• In addition, only 11% correctly say that non-prescription medicines formulated for babies are usually more concentrated than formulations for older children.

3. At the same time, consumers tend to overlook important label information when selecting and using OTC products.

  • Although the vast majority of Americans (95%) read some portion of the OTC drug label, the survey finds that many do so selectively when buying or using a non-prescription medicine. When asked what information they look for when buying an OTC drug for the first time, two in five (41%) cite usage information (such as directions for use and information on dosage level and symptoms), one in three (34%) mention the active ingredient, and one in five (21%) say warnings information.
  • Similarly, half (51%) of those surveyed say they seek out usage information when they plan to take an OTC product for the first time. However, only 20% look for the active ingredient.

4. Because some Americans have an incomplete knowledge about OTC medicines, they may take too much of a single product or mix OTC drugs inappropriately.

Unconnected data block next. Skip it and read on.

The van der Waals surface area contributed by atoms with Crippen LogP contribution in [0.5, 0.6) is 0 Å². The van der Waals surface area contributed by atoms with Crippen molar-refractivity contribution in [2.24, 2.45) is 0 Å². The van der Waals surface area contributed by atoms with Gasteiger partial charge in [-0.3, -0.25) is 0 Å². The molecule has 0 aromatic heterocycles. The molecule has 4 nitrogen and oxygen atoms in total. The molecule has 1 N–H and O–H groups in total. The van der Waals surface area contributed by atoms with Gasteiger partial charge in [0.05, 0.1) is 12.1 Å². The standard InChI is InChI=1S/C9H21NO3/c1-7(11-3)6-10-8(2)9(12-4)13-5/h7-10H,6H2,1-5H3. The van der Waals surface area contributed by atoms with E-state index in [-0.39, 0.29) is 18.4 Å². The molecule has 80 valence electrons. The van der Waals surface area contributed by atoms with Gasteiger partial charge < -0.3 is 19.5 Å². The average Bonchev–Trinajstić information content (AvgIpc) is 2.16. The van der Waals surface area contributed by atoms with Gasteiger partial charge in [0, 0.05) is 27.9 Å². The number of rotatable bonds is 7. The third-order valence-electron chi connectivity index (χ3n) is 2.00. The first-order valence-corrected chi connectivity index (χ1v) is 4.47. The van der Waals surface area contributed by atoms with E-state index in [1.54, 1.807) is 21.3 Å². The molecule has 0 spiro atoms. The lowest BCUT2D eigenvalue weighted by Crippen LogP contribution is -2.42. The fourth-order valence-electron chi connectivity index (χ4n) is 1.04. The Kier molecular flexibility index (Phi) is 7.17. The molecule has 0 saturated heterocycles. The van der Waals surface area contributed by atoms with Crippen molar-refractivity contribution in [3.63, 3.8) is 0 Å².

• According to the consumer poll, a third of Americans say they take more than the recommended dose of a non-prescription medicine, believing that it will increase the effectiveness of the product. Of these consumers, two-thirds (69%) say they take more than the recommended amount at a single time; three-fifths (63%) say they take the next dose sooner than directed; and two-fifths (44%) say they take more than the recommended number of doses in a day.
  • At the same time, one-third of Americans (36%) say they are likely to combine non-prescription medicines when they have multiple symptoms, like a headache and a sore throat. This practice can increase the risk that consumers take more than one OTC product at a time that contains the same active ingredient.
  • Among the 79% of physicians, nurses, and pharmacists who said they were concerned about the problem of taking non-prescription medicines incorrectly, practitioners cited these factors: combining OTC and prescription medicines (51%); the chronic use of an OTC medicine (44%); using an OTC drug for a prescription indication (32%); and taking more than one OTC product at a time that has the same active ingredient (27%).

5. Besides new and easy-to-read label information, the involvement of health practitioners will increase the public’s ability to understand the risks and benefits of OTC remedies.

  • When discussing the use of non-prescription medicines, the survey finds that the majority of practitioners (65%) spend more than a minute offering specific counseling. Most of this time is spent on: how to take a product (62%); what OTC drug to use (56%); how well the product works (54%); drug interactions (50%); taking more than one OTC drug at a time (49%); cautions prior to or following surgery (43%); and taking more than the recommended dose of an OTC medicine (42%).